Recycling Coke Bottles and Newspapers…Why Not Our Land?

What is “Brownfield Redevelopment”?  Its hard to explain what this is without putting someone to sleep so I will try to jazz it up a bit…think about the crappiest piece of derelict property you remember as a kid that might have seen being used as an old wrecking yard, factory or gas station…now envision it in your present local downtown streets, maybe next to your favorite Starbucks or a friend’s apartment.  All that’s left is a dusty skeleton of its past, maybe a few old condemned buildings left behind, a fence put up along its perimeter hopefully keeping the vandals out, a couple weathered signs that stay “No Trespassing”, garbage littering the ground…This could be potential Brownfield Property.

What makes these properties concerning is that they could have serious environmental concerns associated with their historical operations, which may pose a health and safety risk to the public.  However, when dealt with correctly these derelict properties are valuable as they may potentially be reused for another generation of business.

Maybe that vacant ‘dive of a property’ next to your favorite watering hole is redeveloped into a luxury condo building or a new university residence or maybe a nursing home or park.  All of which would be an overall improvement to the property, an increase in the tax base for the municipality, and possibly an increase in the surrounding properties real estate value.

If these old properties are contaminated, then they need to be cleaned up before they are reused for certain applications (i.e., an old commercial property into a more sensitive land use such as residential).  The process in which these properties are determined to be clean or dirty, and how they get cleaned up is the real challenge as there is regulatory red tape and hoops to jump through.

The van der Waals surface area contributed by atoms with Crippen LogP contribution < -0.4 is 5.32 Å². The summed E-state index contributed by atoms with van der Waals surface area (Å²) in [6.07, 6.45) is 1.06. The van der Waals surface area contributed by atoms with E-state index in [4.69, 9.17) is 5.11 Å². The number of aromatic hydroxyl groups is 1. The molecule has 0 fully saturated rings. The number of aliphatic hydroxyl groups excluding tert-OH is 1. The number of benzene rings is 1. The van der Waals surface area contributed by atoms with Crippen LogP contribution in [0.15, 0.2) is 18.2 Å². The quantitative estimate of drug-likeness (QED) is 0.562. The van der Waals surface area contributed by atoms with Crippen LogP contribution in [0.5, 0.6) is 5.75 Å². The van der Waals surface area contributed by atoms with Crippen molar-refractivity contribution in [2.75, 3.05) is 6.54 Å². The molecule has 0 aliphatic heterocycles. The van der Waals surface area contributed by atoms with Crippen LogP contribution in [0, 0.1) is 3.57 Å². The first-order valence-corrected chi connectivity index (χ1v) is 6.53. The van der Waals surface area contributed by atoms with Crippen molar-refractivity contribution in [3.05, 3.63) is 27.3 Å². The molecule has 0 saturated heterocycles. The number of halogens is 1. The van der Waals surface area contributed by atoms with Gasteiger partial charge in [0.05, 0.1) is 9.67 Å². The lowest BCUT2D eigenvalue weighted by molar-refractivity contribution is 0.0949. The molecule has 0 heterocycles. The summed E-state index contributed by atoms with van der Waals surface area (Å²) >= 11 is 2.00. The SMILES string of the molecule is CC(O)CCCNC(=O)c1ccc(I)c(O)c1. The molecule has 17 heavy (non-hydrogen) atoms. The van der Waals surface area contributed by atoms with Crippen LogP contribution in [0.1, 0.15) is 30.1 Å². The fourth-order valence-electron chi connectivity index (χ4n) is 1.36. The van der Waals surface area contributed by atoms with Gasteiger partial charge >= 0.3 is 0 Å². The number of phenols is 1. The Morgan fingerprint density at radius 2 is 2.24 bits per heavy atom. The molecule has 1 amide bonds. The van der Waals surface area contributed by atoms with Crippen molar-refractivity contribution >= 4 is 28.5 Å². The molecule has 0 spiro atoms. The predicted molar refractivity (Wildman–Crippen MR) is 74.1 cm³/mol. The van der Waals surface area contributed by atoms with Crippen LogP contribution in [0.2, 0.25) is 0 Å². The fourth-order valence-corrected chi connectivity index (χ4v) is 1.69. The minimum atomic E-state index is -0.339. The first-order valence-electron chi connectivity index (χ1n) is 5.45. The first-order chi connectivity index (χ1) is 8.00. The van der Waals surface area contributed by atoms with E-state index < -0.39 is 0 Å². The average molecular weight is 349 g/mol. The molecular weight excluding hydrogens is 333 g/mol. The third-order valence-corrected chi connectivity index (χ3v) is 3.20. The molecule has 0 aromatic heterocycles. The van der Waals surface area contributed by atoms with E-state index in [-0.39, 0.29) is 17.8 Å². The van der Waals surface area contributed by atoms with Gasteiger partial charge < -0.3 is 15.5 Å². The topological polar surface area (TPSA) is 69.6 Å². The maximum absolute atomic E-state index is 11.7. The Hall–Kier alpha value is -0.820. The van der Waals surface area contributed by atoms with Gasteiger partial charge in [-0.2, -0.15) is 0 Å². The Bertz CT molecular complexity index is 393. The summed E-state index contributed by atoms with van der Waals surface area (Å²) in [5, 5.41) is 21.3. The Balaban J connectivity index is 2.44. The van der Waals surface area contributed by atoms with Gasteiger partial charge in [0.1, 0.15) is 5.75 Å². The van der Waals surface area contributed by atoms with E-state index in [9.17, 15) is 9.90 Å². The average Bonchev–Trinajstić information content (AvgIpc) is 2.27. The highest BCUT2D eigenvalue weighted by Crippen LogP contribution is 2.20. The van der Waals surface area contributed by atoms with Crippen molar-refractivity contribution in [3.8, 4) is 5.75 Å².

In a nutshell, in our Province of Ontario you cannot redevelop these types of properties for certain land uses without firstly obtaining what’s called a Record of Site Condition (RSC).  To get an RSC you must comply with the requirements of Ontario Regulation 153/04 (as amended, http://www.e-laws.gov.on.ca/html/regs/english/elaws_regs_040153_e.htm).   Its not an easy or quick process.  In the simplest of scenarios it can be somewhat costly and take a few months at least.  If not planned for correctly, it could result in a significant delay in development plans.

The process starts with what is called a Phase One Environmental Site Assessment (ESA).  This process is generally a desktop review of the property with the objective of determining if there is any actual or perceived contamination to the soil, groundwater or sediment on-site.  For example, during a Phase One, the person assessing the site would (as a small portion of the process) review historical building records or aerial photographs that might indicate the presence and location of underground fuel storage tanks or a gas station canopy.  These types of issues would be deemed as Areas of Potential Environmental Concern (APECs) and warrant needing a Phase Two ESA before you can get your RSC.  Without getting too specific, the Phase One ESA is a very detailed and thorough process which follows a specific set of criteria that is defined by the Ontario Ministry of Environment and Climate Change (MOE).

At the end of the Phase One ESA process, the assessor determines if any APECs exist.  If so, the project requires a Phase Two ESA to be completed prior to obtaining the RSC.  If no APECs are discovered during the course of the Phase One, the property owner can then file for an RSC within the MOE’s Brownfield Environmental Site Registry and becomes a public record.